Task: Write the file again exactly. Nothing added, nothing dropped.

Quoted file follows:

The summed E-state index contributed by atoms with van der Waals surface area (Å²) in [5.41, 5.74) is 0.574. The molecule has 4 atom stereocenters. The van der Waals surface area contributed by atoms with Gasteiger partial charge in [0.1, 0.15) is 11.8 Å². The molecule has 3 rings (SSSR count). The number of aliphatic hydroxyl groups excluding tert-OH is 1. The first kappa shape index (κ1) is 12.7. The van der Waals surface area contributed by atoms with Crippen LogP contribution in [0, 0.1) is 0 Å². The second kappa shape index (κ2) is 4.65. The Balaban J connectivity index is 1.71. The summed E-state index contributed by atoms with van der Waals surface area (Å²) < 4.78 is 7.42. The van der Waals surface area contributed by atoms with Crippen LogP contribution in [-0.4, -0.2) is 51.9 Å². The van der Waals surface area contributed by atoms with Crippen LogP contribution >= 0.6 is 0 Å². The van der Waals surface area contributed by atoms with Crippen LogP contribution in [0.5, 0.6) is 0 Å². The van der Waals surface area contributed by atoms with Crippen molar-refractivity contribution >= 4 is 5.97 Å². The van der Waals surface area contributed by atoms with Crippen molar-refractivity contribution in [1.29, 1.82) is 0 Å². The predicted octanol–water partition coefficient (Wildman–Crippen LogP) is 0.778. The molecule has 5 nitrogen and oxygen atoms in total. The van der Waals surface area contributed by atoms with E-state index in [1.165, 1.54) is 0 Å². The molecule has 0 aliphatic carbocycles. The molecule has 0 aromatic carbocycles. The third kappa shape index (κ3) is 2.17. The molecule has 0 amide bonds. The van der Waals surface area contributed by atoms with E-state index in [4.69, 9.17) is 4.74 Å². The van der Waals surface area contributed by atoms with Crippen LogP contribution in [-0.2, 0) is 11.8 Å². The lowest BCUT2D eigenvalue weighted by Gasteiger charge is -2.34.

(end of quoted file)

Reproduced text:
The summed E-state index contributed by atoms with van der Waals surface area (Å²) in [5.41, 5.74) is 0.574. The molecule has 4 atom stereocenters. The van der Waals surface area contributed by atoms with Gasteiger partial charge in [0.1, 0.15) is 11.8 Å². The molecule has 3 rings (SSSR count). The number of aliphatic hydroxyl groups excluding tert-OH is 1. The first kappa shape index (κ1) is 12.7. The van der Waals surface area contributed by atoms with Crippen LogP contribution in [0, 0.1) is 0 Å². The second kappa shape index (κ2) is 4.65. The Balaban J connectivity index is 1.71. The summed E-state index contributed by atoms with van der Waals surface area (Å²) < 4.78 is 7.42. The van der Waals surface area contributed by atoms with Crippen LogP contribution in [-0.4, -0.2) is 51.9 Å². The van der Waals surface area contributed by atoms with Crippen LogP contribution >= 0.6 is 0 Å². The van der Waals surface area contributed by atoms with Crippen LogP contribution in [0.5, 0.6) is 0 Å². The van der Waals surface area contributed by atoms with Crippen molar-refractivity contribution >= 4 is 5.97 Å². The van der Waals surface area contributed by atoms with Crippen molar-refractivity contribution in [1.29, 1.82) is 0 Å². The predicted octanol–water partition coefficient (Wildman–Crippen LogP) is 0.778. The molecule has 5 nitrogen and oxygen atoms in total. The van der Waals surface area contributed by atoms with E-state index in [1.165, 1.54) is 0 Å². The molecule has 0 aliphatic carbocycles. The molecule has 0 aromatic carbocycles. The third kappa shape index (κ3) is 2.17. The molecule has 0 amide bonds. The van der Waals surface area contributed by atoms with E-state index in [4.69, 9.17) is 4.74 Å². The van der Waals surface area contributed by atoms with Crippen LogP contribution in [-0.2, 0) is 11.8 Å². The lowest BCUT2D eigenvalue weighted by Gasteiger charge is -2.34.